Recently, I was asked to review a backpack for my moto adventures… The Fly Racing Back Country Backpack. I’m a total stickler for backpacks. I own several of them, and each has it’s own function. Normally, you’ll find me in the woods wearing a NorthFace arctic expedition, seal-clubbing, dynamite-carrying, bull-riding adventure pack with all sorts of strappy things and loopy loops and pockety stuff that works flawlessly for what I do when I’m out mashing in the woods at death-defying speeds.
So, being offered a proper back country backpack made by a moto company, Fly Racing, I was totally stoked to give it a whirl!
The day after I received it in the mail, Kevin and myself went on a moto-camping adventure for the weekend. No better time than then!
It’s a nice looking backpack. I felt a little bad about getting it all muddy and dirty and the likes. It’s decently sized too. Not too big, not too small. It fit everything I needed on the trail with me, no problemo. Even had room to put 4x as much as I needed, I’d say. Backpacks Global is a website that has some of the best collection of backpacks in the market. Not just that, you can also read reviews and various articles about how to take care of your backpacks and how to prepare a 3 day pack. Visit the website for more such information.
It’s actually more black than in the stock photo here
The primary contents in the backpack were about 3L of water, snacks, a multi tool, and my anti-bear gun + ammo. Afterall, we were camping out there and would be within a 30 mile range of our campsite, so I didn’t need to bring the whole enchilada.
It was cold out still. I wore my MSR light jacket, and I always wear my roost deflector/back protector/shoulder guards when I ride on top of all my gear…so that means my backpack has to go over EVERYTHING. It’s the last layer to go on. Being comfortable is paramount.
comfort is king!
It’s not comfortable—At all. I adjusted the hell out of it, trying to find a good fit, and there was no good fit to be had. In fact, it has both a lap buckle and a chest buckle. The chest buckle is ACTUALLY a neck buckle, as even smashing it down as low as I could (thus mashing the shoulder-strap pockets into unusable wads of cloth) the neck strap still tried to choke me out. I ended up knotting the straps out of the way entirely, so they didn’t flap in my face.
is there some sort of online manual for adjusting these straps?!
The shoulder straps also were terrible. There was no comfortable way of positioning them. They constantly would feel like they were sliding off one shoulder or the other like some JanSport hipster. It’s very thickly padded in the shoulders as well as the back. So it was HOT. Even in the 30-50 degree temps we were riding in over the weekend, my back would be saturated in sweat. I’m not sure that I would really find much use for a super padded backpack in the woods..I mean, I’m not carrying my porcelain figurine set of antique Russian dolls while I’m in the Back Country… So it seemed pointless to me.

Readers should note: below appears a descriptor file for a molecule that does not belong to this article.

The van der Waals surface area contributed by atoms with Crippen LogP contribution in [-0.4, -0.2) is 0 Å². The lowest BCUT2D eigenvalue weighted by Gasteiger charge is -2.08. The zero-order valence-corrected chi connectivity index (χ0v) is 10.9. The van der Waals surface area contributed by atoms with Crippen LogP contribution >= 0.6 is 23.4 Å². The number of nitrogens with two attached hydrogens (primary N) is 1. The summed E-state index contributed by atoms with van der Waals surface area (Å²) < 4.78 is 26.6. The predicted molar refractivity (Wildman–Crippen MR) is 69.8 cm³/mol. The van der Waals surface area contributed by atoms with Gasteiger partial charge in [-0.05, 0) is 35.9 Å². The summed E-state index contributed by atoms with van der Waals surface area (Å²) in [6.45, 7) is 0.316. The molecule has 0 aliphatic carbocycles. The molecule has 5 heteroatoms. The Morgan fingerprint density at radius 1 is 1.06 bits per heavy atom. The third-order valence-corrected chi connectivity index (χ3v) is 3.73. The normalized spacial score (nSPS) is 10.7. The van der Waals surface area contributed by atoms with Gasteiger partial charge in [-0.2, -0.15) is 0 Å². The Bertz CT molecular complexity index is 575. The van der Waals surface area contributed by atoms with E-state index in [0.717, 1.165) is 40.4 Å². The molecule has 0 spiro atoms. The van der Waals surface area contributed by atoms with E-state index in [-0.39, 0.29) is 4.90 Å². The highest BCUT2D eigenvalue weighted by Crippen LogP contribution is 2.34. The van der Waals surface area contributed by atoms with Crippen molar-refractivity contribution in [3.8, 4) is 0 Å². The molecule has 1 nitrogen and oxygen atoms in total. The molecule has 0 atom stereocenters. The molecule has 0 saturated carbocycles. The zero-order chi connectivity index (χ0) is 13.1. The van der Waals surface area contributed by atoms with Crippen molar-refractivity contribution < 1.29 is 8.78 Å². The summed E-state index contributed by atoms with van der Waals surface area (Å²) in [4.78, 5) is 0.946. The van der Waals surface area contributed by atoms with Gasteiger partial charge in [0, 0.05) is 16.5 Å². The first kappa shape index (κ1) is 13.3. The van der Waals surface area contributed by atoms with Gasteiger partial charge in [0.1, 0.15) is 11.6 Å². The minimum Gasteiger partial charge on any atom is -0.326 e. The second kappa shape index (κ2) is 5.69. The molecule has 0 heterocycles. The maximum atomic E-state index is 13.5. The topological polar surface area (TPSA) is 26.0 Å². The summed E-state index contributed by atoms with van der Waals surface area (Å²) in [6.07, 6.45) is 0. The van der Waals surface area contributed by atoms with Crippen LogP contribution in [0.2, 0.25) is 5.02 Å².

I’m happier than I look in this photo, I swear!
The pros to the “back country” backpack? Follow, please, useful resource here.
– Well, for starters, you’ll feel like Zoolander, all sexy and fashion-esque in your pretty black and red back-sachel.
– It’s got enough room to carry a solid 2 days of supplies…I’d feel confident that you could fill it with rocks and carry it around all day, as the construction of it is pretty sturdy. Seems well made.
– It also comes with a 2L bladder, CamelBack style. I thought that was pretty neat, as typically those are pretty expensive themselves.
– It’s also got about a trillion smaller sub-pockets within each main compartment…meaning, you’ll have a place for all your little trinkets; sockets, wrenches, screwdrivers, spare tubes, levers, spokes, emergency snake bite kits, magic wands, hair gel, flashlights, fleshlights, flashing lights, TV remotes, and whatever else you use when you go dirtybike riding. ;)
– I think it’s water proof…or at least water resistant, cause we got rained on, hailed on, snowed on, and nothing inside the backpack ever got wet.
All in all, I wouldn’t really recommend it for dirtbike use. There are far better options, in my opinion.
That being said:
Skip forward a bit, and I put the backpack to use on the street. My girlfriend and I did a weekend long ride down to Monterey from Reno (the long way). She wore the backpack whilst riding on the back of my FJ09. She seemed pretty content with it. It actually functioned as a STREET backpack very well. ANNND it looked good! Haha!
Oddly enough, I have no pics from the Monterey trip except for a blurry shot of me harrassing Josh Herrin and this shot of my stalking Shelina Moreda.
I’ve since worn it on the street over my riding jacket (minus my roost guard) for Starbucks runs and other trendy things…
MY LAPTOP ACTUALLY FITS IN IT! I have a 17″ Toshiba laptop, and it’s damn near impossible to find backpacks that will fit a behemoth of a laptop like mine. Seriously, it took me several days of researching the internet for a solid laptop bag on Amazon before I finally bought a $140 shoulder slung bag that would fit my laptop (BARELY).
So if you’re a commuter running errands or going to work, this bag is spot on perfect…except for the neck-strangulation strap, of course.
Thanks to Kiara at Motorcycle House for sending me some gear to review!